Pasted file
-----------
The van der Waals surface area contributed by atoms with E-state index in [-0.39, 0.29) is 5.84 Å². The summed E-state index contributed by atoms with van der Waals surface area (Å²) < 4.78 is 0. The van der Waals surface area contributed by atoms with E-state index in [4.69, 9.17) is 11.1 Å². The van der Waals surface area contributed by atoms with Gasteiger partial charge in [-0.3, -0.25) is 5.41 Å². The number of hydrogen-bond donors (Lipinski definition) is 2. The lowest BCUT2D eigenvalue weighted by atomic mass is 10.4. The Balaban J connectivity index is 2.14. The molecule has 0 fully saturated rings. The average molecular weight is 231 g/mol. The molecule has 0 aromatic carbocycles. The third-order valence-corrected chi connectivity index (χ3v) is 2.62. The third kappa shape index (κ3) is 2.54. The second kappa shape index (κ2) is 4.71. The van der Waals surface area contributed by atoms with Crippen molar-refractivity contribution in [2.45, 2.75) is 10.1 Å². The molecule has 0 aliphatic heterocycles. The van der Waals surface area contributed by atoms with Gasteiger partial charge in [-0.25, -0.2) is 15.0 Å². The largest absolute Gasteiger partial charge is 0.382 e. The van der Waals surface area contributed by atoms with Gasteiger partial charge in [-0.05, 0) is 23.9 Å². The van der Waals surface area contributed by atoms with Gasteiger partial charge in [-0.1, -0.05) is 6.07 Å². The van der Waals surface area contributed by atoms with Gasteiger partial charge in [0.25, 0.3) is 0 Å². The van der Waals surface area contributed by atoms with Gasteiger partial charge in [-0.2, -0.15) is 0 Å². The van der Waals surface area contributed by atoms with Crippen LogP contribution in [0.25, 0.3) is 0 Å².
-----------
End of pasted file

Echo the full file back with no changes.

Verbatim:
The van der Waals surface area contributed by atoms with E-state index in [-0.39, 0.29) is 5.84 Å². The summed E-state index contributed by atoms with van der Waals surface area (Å²) < 4.78 is 0. The van der Waals surface area contributed by atoms with E-state index in [4.69, 9.17) is 11.1 Å². The van der Waals surface area contributed by atoms with Gasteiger partial charge in [-0.3, -0.25) is 5.41 Å². The number of hydrogen-bond donors (Lipinski definition) is 2. The lowest BCUT2D eigenvalue weighted by atomic mass is 10.4. The Balaban J connectivity index is 2.14. The molecule has 0 fully saturated rings. The average molecular weight is 231 g/mol. The molecule has 0 aromatic carbocycles. The third-order valence-corrected chi connectivity index (χ3v) is 2.62. The third kappa shape index (κ3) is 2.54. The second kappa shape index (κ2) is 4.71. The van der Waals surface area contributed by atoms with Crippen molar-refractivity contribution in [2.45, 2.75) is 10.1 Å². The molecule has 0 aliphatic heterocycles. The van der Waals surface area contributed by atoms with Gasteiger partial charge in [-0.25, -0.2) is 15.0 Å². The largest absolute Gasteiger partial charge is 0.382 e. The van der Waals surface area contributed by atoms with Gasteiger partial charge in [-0.05, 0) is 23.9 Å². The van der Waals surface area contributed by atoms with Gasteiger partial charge in [-0.1, -0.05) is 6.07 Å². The van der Waals surface area contributed by atoms with Gasteiger partial charge in [0.25, 0.3) is 0 Å². The van der Waals surface area contributed by atoms with Gasteiger partial charge in [-0.2, -0.15) is 0 Å². The van der Waals surface area contributed by atoms with Crippen LogP contribution in [0.25, 0.3) is 0 Å².